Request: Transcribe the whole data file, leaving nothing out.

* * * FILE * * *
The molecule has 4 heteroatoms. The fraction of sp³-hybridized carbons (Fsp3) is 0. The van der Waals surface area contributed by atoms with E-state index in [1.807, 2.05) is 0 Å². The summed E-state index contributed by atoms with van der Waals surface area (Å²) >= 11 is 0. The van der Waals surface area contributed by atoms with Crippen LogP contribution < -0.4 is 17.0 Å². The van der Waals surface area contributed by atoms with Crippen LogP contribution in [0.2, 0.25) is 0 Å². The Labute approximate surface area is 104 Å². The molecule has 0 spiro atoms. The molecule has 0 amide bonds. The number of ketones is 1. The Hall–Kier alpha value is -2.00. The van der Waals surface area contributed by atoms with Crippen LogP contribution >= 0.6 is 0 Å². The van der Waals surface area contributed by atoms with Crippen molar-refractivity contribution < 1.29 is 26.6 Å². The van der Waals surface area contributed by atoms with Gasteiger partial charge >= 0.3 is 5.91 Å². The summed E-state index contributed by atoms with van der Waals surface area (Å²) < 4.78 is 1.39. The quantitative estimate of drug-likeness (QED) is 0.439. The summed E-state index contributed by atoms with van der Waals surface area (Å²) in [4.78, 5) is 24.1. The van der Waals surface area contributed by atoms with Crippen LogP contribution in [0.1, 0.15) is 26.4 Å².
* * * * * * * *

The molecule has 4 heteroatoms. The fraction of sp³-hybridized carbons (Fsp3) is 0. The van der Waals surface area contributed by atoms with E-state index in [1.807, 2.05) is 0 Å². The summed E-state index contributed by atoms with van der Waals surface area (Å²) >= 11 is 0. The van der Waals surface area contributed by atoms with Crippen LogP contribution < -0.4 is 17.0 Å². The van der Waals surface area contributed by atoms with Crippen LogP contribution in [0.2, 0.25) is 0 Å². The Labute approximate surface area is 104 Å². The molecule has 0 spiro atoms. The molecule has 0 amide bonds. The number of ketones is 1. The Hall–Kier alpha value is -2.00. The van der Waals surface area contributed by atoms with Crippen LogP contribution >= 0.6 is 0 Å². The van der Waals surface area contributed by atoms with Crippen molar-refractivity contribution < 1.29 is 26.6 Å². The van der Waals surface area contributed by atoms with Gasteiger partial charge >= 0.3 is 5.91 Å². The summed E-state index contributed by atoms with van der Waals surface area (Å²) < 4.78 is 1.39. The quantitative estimate of drug-likeness (QED) is 0.439. The summed E-state index contributed by atoms with van der Waals surface area (Å²) in [4.78, 5) is 24.1. The van der Waals surface area contributed by atoms with Crippen LogP contribution in [0.1, 0.15) is 26.4 Å².